China’s passenger-car sales recorded the slowest growth pace in the past six months, due to credit restrictions and the cancelling of government incentives.
In November, wholesale deliveries rose 0.3 percent to 1.34 million units, the China Association of Automobile Manufacturers today announced. It is the slowest pace since May, when sales dropped 0.1 percent to 1.04 million, and slightly below the 0.5 percent average estimate of five analysts surveyed by Bloomberg.
Vehicle sales in China have slowed from 2010’s record 32-percent increase due to inflation, higher interest rates and the end of government incentives. According to CAAM, 2011 deliveries may post the smallest increase in 13 years. “Inflation and gasoline prices are high and the outlook is still uncertain. This has reduced consumers’ will to purchase,” Yale Zhang, managing director at industry consultant Autoforesight Shanghai Co. was quoted by Bloomberg.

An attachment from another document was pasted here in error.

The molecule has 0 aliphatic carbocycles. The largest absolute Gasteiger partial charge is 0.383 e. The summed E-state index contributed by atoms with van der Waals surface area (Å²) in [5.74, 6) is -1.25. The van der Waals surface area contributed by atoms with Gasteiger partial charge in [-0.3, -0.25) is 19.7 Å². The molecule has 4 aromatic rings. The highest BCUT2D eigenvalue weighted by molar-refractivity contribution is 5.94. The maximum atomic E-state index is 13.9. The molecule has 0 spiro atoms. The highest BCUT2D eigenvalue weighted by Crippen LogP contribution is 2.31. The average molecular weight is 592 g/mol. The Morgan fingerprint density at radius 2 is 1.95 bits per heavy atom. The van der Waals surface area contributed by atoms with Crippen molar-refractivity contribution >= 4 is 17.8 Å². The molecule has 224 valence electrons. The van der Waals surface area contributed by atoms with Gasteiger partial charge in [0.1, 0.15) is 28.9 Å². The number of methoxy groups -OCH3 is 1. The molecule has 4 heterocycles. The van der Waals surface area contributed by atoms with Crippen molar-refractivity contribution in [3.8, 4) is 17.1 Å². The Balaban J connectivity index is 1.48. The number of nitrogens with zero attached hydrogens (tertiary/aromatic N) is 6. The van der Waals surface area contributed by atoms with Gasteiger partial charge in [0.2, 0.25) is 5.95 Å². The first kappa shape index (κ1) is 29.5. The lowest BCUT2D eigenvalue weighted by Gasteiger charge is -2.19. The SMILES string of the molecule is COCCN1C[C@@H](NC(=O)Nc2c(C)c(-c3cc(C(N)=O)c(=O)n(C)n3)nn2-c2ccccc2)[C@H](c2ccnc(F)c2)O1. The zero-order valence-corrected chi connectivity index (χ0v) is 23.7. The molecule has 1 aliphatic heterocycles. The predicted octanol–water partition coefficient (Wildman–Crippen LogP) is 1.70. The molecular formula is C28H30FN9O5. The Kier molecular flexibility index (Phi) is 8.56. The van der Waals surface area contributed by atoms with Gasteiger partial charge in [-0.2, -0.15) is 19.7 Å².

China’s auto manufacturers association estimates 2011 deliveries will rise between 3 percent and 5 percent, way below the 32 percent increase of 2010. If this happens, it will be the first time the Chinese market grows at a slower pace that U.S. car sales since 1998, when the association started monitoring sales.